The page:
I know what I need to do. I see the paths I can take to get there. I've got plenty of time, and more than enough determination. The negative garbage cluttering my brain is the only thing slowing me down, and I recognize it and am going to work hard to move on- it's not going to be sneaking around in there any more. If history has taught me anything, I am going to come out of all this stronger and more capable than before.

So, here's to better times ahead for me, and everyone else out there that's been having a not so great year. Let's get the 2014 party started.


Sunday 17 November 2013

Found a Great Place to Board

Via a friend of a friend of a friend on facebook, of course. 

I've been having a bit of a meltdown over the past few days - the ferry terminal that connects our town to Vancouver Island is apparently going to be out of service for January-March. It's not a huge deal for most because the Vancouver route is still running and there's going to be an alternate route to the island as well. BUT, for horse haulers? Apparently a big deal because they like to do a sort of circular route that involves the ferry to the island. Does the ferry company not know that I'm expecting very important cargo right around then? :) Combine that with the fact I'd really rather not use the hauler that took Ginger last time and suddenly my choices are super, super limited.

And then boarding? As I've mentioned, I'm sure more than once, choices are again super, super limited. Again, I didn't want to use the barn I went to last time, for crazy barn drama reasons we don't need to discuss on a public blog. I really like the owner, let's just leave it at that. But, she's the only show in town. The other decent barn is wait listed for literally years.

I was getting ready to tear my hair out and never attempt to own a horse again ( only half-joking here, sadly).

Can I just say now that I really do know some of the greatest people? I had emailed the hay supplier to pre order Ginger's winter supply, and she asked if I was looking for boarding as well when I came back. Why yes, I am! Turns out the place across the road from her where they store the hay was considering taking on boarders. She gave me a great reference and just like that, I had a really good boarding option. Then, the same day, the lady who is looking after Ginger saw an ad for a hauler with my town on the route. Turns out it's the guy that brought Ginger to Alberta for me branching out on his own with a new company! I had thought he was out of business, but I'm very pleasantly surprised. We're just ironing out all the final details so I don't know if Ginger will be home with me at xmas, but he is a good hauler and he's willing to make the trip so I'm happy.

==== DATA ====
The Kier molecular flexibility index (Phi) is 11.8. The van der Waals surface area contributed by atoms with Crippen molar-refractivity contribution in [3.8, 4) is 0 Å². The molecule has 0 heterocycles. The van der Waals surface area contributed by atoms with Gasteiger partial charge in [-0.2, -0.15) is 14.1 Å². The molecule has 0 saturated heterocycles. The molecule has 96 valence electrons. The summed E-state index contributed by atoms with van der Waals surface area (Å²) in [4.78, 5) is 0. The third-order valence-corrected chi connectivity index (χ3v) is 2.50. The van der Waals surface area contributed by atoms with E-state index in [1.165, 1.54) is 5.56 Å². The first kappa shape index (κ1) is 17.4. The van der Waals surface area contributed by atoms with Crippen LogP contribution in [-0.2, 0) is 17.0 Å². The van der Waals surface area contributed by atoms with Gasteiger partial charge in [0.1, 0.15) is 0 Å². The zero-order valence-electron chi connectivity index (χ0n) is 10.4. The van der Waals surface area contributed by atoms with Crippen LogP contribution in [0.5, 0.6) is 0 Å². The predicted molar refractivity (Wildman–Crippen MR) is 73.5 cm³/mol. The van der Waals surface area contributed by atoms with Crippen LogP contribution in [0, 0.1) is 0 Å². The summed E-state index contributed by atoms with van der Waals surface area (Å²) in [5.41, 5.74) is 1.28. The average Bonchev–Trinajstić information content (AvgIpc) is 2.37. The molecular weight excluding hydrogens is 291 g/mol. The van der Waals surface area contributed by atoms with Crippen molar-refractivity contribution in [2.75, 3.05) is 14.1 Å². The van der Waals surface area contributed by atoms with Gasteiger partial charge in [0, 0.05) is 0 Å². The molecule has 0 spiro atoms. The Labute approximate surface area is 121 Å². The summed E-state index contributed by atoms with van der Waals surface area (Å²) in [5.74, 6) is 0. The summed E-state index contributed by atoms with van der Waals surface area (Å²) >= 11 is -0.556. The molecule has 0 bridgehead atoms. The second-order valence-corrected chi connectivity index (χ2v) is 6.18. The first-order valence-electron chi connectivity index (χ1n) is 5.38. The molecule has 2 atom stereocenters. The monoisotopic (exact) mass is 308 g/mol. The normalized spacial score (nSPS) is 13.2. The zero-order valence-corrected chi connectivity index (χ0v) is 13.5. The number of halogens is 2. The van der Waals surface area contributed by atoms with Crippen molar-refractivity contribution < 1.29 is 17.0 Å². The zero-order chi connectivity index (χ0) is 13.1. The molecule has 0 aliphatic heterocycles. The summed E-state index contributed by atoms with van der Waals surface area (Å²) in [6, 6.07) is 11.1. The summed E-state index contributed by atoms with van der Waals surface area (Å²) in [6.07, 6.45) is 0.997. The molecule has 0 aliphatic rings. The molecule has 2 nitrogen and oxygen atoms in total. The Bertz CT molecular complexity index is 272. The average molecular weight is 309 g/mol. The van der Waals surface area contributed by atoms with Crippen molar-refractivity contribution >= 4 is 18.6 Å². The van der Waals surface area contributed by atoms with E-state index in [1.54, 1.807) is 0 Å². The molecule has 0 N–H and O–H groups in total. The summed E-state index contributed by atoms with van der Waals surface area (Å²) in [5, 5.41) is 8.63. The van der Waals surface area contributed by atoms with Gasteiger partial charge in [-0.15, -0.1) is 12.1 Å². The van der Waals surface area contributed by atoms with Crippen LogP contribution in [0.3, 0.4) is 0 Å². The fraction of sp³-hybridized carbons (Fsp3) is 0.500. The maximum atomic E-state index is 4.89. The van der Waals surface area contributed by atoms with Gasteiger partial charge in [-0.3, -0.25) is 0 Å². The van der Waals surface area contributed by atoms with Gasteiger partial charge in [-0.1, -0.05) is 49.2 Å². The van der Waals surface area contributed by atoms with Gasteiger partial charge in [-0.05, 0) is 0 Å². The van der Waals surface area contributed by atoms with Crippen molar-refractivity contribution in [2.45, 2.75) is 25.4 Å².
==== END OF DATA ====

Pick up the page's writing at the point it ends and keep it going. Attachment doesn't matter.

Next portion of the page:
As far as the boarding, they can take Ginger any time. They have a gorgeous barn with new stalls and attached paddocks. Best part of all - 12 acres of pasture for Ginger to share with only 2 other horses. I've got serious real estate envy. There is no ring on site, but I have friends within about a 5 minute ride in either direction that have rings on their properties, so it's not too big of a deal. I'm apprehensive that it's full board ( non working horse lovers can't have a huge budger!) but I'm hoping my hours at the therapeutic riding barn will help cover the extra.

This is starting to feel like it's really happening!

Tuesday 5 November 2013

Eight Things That Make Me Happy

I'm slowing creeping back to my usual sickeningly cheerful self. Why? Let's make a list. Lists are fun. We'll start with the small stuff and work up to the bigger stuff.

1. There is a very large amount of leftover halloween candy at work.

2. Time change = 1 extra hour of sleep.

3. They fixed the heat at work. No more freezing and wearing my winter coat to meetings!

4. I found a place to live until I leave... and I leave SOON!!!

5. Greg is flying out to road trip back with me.

6. Got an email that Ginger is doing great, and a friend of mine is trying out a pony next weekend from the same farm. So excited for her (and her daughter!)
                                        This guy lives there too and is one cool pony!

7. The therapeutic riding group where I used to work just emailed me to see if I'm available to come back and work for them. Why yes, yes I am. I love the kids and of course the horses there. It's a wonderful place to work and I've really missed it the past couple of years.

8. I just got invited to someone's 80th birthday party. Not only is she healthy and happy, she also still runs the barn I grew up at and mucks her own stalls and tosses hay bales farther than I can. In true farm girl style she's having a bonfire and barbeque. A friend of mine posted on facebook that she wishes she'll look that good at 60. I was like 60???!! she's 80!!!! I can't even describe how great I think that is.